Jay Lauf is Publisher of Quartz and SVP of Atlantic Media, and is an opening speaker on day one of the Digital Innovators’ Summit (DIS) 2017. At the conference Lauf will focus on “how a relentless focus on the user drives strategy and business success.” Here he talks about why Quartz has been successful, gives details of its unique advertising strategy and underlines the importance of putting the reader first.
Remind people what was the imperative for the launch of Quartz? After all there were plenty of other news sites available at the time?
It was clear to us when we first launched Quartz back in 2012 that there was indeed a white space available to us in the business news arena. There were certainly strong, credible publications for business people, but many of these bellwethers were encumbered by their traditional media models centered on paywalls or a reliance on the print.
Meanwhile, the habits of our target audience had shifted drastically to consumption on mobile devices, and they were using social media as both a discovery and sharing mechanism. So, our bet was that if we could do high quality business content built for mobile consumption and embracing the social web, we could disrupt the space. Our philosophy was to put as little friction as possible between us and our readers and relentlessly serve them through user experiences that map to their actual behaviours and preferences.
At its launch Quartz famously rejected standard online advertising units in favour of bespoke ones? Was there ever a time you wondered about the wisdom of this?
With a clean canvas to paint on and no legacy revenue to protect, Quartz had the opportunity to reinvent and improve the approach to digital advertising. In our four and a half years we still haven’t run a single IAB standard ad unit.
Ad experiences that focus on the user first simply work better, and we’ll continue to zealously pursue that. I’ve never wavered in my belief in this because the unsolicited reaction we get from readers, followers, viewers and the better-than-90 per cent renewal rate from advertisers reinforces my intuition that it’s the right approach.
As for the future, our focus on advertising will likely remain innovating on the smartphone experience.
What else would you say makes Quartz unique?
We’re unique in that we’re pretty unsentimental about adhering to ways of doing things – we’re constantly changing. Our speed is an advantage.
In an editorial sense, instead of describing the world in terms of a set of fixed subject-matter categories – the “beats” of traditional newspapers – we see it as a collection of evolving phenomena, or “obsessions.” These phenomena shape our readers’ lives and the industries they work in. In a product sense, we’ve pushed so many new updates to the site that we’ve done away with the term “re-design”.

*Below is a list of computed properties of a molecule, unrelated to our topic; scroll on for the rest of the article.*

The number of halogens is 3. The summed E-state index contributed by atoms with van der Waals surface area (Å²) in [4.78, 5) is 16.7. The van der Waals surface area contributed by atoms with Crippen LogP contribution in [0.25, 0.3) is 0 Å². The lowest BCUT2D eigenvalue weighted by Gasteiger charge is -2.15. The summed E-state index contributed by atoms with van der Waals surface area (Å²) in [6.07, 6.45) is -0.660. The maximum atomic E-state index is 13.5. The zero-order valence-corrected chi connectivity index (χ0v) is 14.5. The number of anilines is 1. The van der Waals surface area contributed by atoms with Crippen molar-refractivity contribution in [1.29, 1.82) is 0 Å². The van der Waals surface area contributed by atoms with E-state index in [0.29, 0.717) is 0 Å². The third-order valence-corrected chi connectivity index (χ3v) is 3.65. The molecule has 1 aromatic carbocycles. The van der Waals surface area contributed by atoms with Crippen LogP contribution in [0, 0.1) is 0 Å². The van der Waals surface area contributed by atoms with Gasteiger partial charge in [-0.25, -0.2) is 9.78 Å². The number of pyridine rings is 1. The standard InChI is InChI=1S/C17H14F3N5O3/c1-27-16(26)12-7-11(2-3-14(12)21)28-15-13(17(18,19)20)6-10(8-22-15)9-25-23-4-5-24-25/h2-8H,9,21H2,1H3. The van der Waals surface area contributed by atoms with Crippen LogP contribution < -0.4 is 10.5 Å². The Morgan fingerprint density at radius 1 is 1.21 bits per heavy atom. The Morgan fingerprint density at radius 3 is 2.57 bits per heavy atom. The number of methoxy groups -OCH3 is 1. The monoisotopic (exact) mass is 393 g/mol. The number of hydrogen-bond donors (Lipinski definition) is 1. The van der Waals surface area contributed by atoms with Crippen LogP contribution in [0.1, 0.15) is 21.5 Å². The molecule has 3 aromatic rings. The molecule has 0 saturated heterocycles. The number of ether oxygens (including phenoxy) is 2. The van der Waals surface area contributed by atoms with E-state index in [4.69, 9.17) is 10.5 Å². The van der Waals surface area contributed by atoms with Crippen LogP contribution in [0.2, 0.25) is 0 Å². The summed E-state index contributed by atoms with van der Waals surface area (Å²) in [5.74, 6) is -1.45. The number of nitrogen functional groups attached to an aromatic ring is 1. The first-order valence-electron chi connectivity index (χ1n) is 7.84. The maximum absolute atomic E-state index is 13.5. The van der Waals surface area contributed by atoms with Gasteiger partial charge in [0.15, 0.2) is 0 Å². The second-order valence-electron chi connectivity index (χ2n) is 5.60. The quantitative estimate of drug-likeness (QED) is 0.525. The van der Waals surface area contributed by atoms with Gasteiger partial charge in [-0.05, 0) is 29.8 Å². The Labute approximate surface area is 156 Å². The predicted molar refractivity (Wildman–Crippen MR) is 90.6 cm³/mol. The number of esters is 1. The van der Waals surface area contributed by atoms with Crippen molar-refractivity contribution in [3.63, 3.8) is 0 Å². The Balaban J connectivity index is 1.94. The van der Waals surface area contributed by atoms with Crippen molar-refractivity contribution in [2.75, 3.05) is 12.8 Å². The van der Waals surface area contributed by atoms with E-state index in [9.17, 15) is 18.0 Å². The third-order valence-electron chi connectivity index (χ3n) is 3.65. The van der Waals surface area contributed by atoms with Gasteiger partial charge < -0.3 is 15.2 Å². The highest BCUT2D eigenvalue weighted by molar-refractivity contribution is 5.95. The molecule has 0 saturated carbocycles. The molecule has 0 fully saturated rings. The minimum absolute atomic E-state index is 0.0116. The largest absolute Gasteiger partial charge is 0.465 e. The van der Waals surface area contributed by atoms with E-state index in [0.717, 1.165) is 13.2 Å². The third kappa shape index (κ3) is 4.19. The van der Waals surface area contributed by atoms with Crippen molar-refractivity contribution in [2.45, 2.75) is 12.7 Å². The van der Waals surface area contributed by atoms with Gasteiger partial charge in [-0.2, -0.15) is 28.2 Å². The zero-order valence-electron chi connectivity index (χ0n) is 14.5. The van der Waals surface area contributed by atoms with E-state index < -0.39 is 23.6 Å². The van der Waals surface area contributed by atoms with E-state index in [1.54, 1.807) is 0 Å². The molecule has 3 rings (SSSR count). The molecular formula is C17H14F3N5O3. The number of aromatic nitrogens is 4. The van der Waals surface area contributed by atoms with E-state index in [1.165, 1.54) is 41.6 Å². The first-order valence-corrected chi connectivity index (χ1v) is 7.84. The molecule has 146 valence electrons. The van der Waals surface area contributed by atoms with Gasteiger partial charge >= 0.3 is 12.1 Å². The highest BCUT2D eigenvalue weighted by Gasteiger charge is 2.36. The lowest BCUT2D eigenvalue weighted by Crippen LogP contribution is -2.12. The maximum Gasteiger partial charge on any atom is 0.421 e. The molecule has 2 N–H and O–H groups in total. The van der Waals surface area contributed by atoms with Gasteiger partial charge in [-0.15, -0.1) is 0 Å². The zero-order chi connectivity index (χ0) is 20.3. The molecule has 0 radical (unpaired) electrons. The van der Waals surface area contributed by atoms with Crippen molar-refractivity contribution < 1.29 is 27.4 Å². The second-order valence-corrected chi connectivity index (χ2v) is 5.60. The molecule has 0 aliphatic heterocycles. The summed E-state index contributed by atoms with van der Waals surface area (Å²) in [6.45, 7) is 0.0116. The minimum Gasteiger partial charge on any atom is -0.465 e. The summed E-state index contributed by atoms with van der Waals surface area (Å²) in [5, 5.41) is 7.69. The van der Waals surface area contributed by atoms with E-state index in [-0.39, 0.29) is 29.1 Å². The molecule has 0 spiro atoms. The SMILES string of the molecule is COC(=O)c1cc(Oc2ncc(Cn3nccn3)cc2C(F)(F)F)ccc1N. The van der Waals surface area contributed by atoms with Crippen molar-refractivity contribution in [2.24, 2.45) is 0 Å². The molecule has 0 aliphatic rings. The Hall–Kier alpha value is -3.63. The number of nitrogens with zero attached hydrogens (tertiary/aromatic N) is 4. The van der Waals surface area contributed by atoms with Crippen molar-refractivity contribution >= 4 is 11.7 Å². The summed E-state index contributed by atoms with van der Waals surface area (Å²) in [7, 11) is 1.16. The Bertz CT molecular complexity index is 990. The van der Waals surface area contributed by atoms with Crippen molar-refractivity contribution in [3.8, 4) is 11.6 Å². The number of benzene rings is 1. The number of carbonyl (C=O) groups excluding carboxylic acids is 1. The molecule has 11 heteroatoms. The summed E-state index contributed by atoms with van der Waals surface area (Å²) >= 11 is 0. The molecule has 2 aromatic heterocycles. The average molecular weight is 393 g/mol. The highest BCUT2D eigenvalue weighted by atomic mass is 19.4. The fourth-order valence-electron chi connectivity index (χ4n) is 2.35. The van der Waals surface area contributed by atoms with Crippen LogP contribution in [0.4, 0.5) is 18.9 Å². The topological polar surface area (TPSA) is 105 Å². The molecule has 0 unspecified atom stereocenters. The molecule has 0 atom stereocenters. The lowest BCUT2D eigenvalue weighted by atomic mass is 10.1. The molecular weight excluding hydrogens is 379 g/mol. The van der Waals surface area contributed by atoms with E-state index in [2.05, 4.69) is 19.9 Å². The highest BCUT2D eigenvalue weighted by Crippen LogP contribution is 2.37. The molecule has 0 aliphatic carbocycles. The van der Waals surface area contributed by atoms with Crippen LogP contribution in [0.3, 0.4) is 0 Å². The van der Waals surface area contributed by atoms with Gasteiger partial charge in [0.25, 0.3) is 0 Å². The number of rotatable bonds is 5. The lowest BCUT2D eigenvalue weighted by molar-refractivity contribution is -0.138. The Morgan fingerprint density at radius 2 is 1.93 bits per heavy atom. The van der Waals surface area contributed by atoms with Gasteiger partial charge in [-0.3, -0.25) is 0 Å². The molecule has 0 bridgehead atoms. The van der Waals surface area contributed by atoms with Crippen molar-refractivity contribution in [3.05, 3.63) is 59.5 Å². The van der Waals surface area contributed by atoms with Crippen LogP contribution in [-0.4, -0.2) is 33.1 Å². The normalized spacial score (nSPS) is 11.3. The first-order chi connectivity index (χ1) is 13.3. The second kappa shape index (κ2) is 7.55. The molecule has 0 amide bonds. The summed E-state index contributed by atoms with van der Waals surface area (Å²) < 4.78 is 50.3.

Do you think that content marketing/native style ads that you run will increase from the current percentage? Will this be true across the industry in general?
It is hard to predict ratios, but one thing that has become clear is that content marketing is not a fad.
Is the quality of the audience significantly more important than its quantity? Do you think this is true universally for media brands now?
Both are important, but for most media brands, quality matters even more than quantity. Too many publishers have been chasing scale for scale’s sake, but advertisers are looking to reach specific types of people at specific moments, and scale doesn’t automatically solve for that. Quality doesn’t just mean highly educated people with lots of disposable income, it means reaching a clearly defined set of people and serving them in ways that are meaningful to some important part of their lives.
Which smaller media brands do you admire? Is there anything that these companies can teach the bigger players?
One of the media brands I admire is Ben Thompson’s Stratechery, for its content quality and subject matter focus. That kind of focused, often actionable information creates conditions that users might pay for, and leads a media brand away from being purely ad supported. Atlas Obscura is also a fascinating brand – their ability to deeply involve their audience/fan base is impressive and I think they’re well-suited to a variety of platforms.
Do you think your personal background in technology publishing T3/Wired etc has put you in a strong position to innovate?
From my earliest days at Wired, it became clear to me that change is a constant. It is much more exciting to embrace it than resist it, so I’m always in pursuit of and open to new ways of doing things. So yes, in that sense, they have prepared me well to be open-minded and restless.
Where next for Quartz? What are your future plans?
The process of radical reinvention around serving readers on mobile devices better than anybody else is a pretty constant and intense effort on our part. Our global growth has been exciting to see – we now have our second-largest office in London and just incorporated in Hong Kong, China, our editorial resources in India and Africa are larger than many competitors already. I’m confident you’ll continue to see global expansion of our brand.
Many of the themes Jay discusses in this article will feature prominently at the 2017 Digital Innovators’ Summit in Berlin.
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